Computers have already taken over from the traditional scenes of jostling traders, shouting over each other on the frantic floors of international exchange offices. This development alone has increased the volume of trade by orders of magnitude due to the faster processing of orders.
Savvy investment companies are recognising that reducing network latency by nanoseconds is critical for increasing profits and competitive advantage and so it is now typical to see the major players invest heavily in low-latency infrastructure to connect their strategic data centres with major trading hubs. Yet as lower latencies become ever more achievable, participants are looking to entirely new strategies capitalising on the opportunities afforded by Machine Learning and Artificial Intelligence (AI) to get ahead.
Several forms of automated trading, including some types of algorithmic trading, are already well established, relying on processes and pre-programmed instructions to minimise cost, market impact and risk in execution of an order, rather than to enhance profits alone. Many of these models are not reliant on latency, exploiting complex mathematical formulae and market intelligence instead. But there are still many traders that follow the mantra: survival of the fastest.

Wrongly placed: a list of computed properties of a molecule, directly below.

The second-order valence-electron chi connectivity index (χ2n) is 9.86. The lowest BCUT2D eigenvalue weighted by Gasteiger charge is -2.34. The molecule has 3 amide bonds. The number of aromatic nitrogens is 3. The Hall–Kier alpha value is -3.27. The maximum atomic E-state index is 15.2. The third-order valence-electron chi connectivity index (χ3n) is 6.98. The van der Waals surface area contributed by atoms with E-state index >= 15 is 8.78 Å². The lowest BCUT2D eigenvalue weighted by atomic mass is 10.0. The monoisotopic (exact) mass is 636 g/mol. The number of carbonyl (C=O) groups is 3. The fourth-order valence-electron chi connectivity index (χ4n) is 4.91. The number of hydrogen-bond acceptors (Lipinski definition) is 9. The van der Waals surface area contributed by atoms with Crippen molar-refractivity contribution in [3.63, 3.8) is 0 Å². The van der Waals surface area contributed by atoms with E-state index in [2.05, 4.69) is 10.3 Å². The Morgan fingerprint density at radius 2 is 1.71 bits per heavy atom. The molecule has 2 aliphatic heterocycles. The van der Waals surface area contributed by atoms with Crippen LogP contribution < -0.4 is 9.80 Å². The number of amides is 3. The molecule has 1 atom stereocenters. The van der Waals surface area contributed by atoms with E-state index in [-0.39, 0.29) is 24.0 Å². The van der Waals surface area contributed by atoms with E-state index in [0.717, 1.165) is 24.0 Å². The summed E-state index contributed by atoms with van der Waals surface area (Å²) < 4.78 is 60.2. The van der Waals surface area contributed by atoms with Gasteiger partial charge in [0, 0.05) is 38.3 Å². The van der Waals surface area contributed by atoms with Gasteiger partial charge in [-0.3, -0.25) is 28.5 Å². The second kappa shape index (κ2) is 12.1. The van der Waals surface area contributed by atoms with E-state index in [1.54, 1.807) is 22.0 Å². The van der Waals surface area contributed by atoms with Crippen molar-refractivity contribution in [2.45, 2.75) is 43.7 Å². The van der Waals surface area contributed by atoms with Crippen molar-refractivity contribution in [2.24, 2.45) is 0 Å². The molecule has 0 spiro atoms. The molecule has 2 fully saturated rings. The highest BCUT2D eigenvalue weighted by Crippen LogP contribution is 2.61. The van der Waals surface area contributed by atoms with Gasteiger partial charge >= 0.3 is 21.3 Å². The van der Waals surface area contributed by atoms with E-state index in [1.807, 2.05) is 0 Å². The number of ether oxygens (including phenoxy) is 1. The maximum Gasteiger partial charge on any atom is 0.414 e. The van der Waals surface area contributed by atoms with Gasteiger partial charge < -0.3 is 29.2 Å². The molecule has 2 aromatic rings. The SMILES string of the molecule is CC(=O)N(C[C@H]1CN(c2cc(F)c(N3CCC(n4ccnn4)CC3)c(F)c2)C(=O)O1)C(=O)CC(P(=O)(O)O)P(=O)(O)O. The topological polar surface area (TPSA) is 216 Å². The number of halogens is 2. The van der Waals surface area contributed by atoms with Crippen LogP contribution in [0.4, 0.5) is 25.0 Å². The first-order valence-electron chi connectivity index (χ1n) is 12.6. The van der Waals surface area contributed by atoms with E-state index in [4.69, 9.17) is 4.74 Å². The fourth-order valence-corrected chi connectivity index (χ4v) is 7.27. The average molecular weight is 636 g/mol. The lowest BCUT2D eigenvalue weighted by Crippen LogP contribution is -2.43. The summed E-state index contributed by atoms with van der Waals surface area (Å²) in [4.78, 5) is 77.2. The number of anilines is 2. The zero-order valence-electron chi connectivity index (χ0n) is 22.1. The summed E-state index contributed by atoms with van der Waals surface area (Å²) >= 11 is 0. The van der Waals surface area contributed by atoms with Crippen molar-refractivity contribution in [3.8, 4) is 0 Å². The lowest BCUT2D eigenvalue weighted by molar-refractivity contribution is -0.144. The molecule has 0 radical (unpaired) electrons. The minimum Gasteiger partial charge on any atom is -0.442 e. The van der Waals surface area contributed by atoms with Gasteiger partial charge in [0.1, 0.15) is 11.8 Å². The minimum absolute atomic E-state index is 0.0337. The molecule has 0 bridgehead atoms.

Today it is no longer the trader who can scream the loudest and jump the highest who is the most successful, but rather the trading company that has the most powerful computer hardware and the ‘fastest’ network, to process and send orders more quickly than their competitors.
When it comes to maximising these processing and transmission speeds, there is nothing in the financial world that can compete with the innovation of High Frequency Trading (HFT). HFT relies on the transmission of multiple orders sent to the stock exchange at near-millisecond Round-Trip Times (RTT). As a result, ultra low latency networks and advanced computing algorithms have been developed to optimise the underlying trading architecture to cope with the stringent demands of the HFT sector.
When you demand intelligent connectivity, demand Colt.
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